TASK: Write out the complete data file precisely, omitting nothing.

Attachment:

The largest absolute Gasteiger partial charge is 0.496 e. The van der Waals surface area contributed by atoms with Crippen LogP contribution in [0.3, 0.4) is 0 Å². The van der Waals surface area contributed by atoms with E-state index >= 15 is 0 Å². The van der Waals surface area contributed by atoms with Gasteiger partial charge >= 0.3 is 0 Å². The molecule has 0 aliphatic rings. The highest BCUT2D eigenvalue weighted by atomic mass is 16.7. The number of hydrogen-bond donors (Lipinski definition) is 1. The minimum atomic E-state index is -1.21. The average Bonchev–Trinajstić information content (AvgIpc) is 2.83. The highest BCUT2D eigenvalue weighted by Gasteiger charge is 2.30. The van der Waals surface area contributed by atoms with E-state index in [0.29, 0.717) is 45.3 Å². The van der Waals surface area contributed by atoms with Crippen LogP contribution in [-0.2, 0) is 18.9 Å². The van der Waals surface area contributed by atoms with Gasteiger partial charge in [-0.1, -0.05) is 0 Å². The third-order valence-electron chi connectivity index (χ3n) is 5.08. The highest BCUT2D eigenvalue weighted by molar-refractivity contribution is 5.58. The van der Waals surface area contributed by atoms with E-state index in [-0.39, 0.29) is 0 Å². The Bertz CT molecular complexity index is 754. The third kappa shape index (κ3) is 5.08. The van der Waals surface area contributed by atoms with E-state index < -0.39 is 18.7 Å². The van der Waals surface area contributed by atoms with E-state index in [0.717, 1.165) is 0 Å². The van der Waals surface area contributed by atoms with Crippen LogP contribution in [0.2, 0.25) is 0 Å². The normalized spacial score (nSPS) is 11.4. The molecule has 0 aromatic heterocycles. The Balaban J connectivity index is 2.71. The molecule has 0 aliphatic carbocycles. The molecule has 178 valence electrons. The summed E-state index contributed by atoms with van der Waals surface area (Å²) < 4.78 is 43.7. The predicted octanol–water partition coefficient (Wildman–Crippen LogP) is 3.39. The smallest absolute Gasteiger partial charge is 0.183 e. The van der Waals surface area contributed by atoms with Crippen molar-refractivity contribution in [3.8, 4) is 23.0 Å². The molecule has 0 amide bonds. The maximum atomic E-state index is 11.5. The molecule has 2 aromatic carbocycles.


The largest absolute Gasteiger partial charge is 0.496 e. The van der Waals surface area contributed by atoms with Crippen LogP contribution in [0.3, 0.4) is 0 Å². The van der Waals surface area contributed by atoms with E-state index >= 15 is 0 Å². The van der Waals surface area contributed by atoms with Gasteiger partial charge >= 0.3 is 0 Å². The molecule has 0 aliphatic rings. The highest BCUT2D eigenvalue weighted by atomic mass is 16.7. The number of hydrogen-bond donors (Lipinski definition) is 1. The minimum atomic E-state index is -1.21. The average Bonchev–Trinajstić information content (AvgIpc) is 2.83. The highest BCUT2D eigenvalue weighted by Gasteiger charge is 2.30. The van der Waals surface area contributed by atoms with E-state index in [0.29, 0.717) is 45.3 Å². The van der Waals surface area contributed by atoms with Crippen LogP contribution in [-0.2, 0) is 18.9 Å². The van der Waals surface area contributed by atoms with Gasteiger partial charge in [-0.1, -0.05) is 0 Å². The third-order valence-electron chi connectivity index (χ3n) is 5.08. The highest BCUT2D eigenvalue weighted by molar-refractivity contribution is 5.58. The van der Waals surface area contributed by atoms with E-state index in [-0.39, 0.29) is 0 Å². The Bertz CT molecular complexity index is 754. The third kappa shape index (κ3) is 5.08. The van der Waals surface area contributed by atoms with E-state index < -0.39 is 18.7 Å². The van der Waals surface area contributed by atoms with E-state index in [0.717, 1.165) is 0 Å². The van der Waals surface area contributed by atoms with Crippen LogP contribution in [0.2, 0.25) is 0 Å². The normalized spacial score (nSPS) is 11.4. The molecule has 0 aromatic heterocycles. The Balaban J connectivity index is 2.71. The molecule has 0 aliphatic carbocycles. The molecule has 178 valence electrons. The summed E-state index contributed by atoms with van der Waals surface area (Å²) < 4.78 is 43.7. The predicted octanol–water partition coefficient (Wildman–Crippen LogP) is 3.39. The smallest absolute Gasteiger partial charge is 0.183 e. The van der Waals surface area contributed by atoms with Crippen molar-refractivity contribution in [3.8, 4) is 23.0 Å². The molecule has 0 amide bonds. The maximum atomic E-state index is 11.5. The molecule has 2 aromatic carbocycles.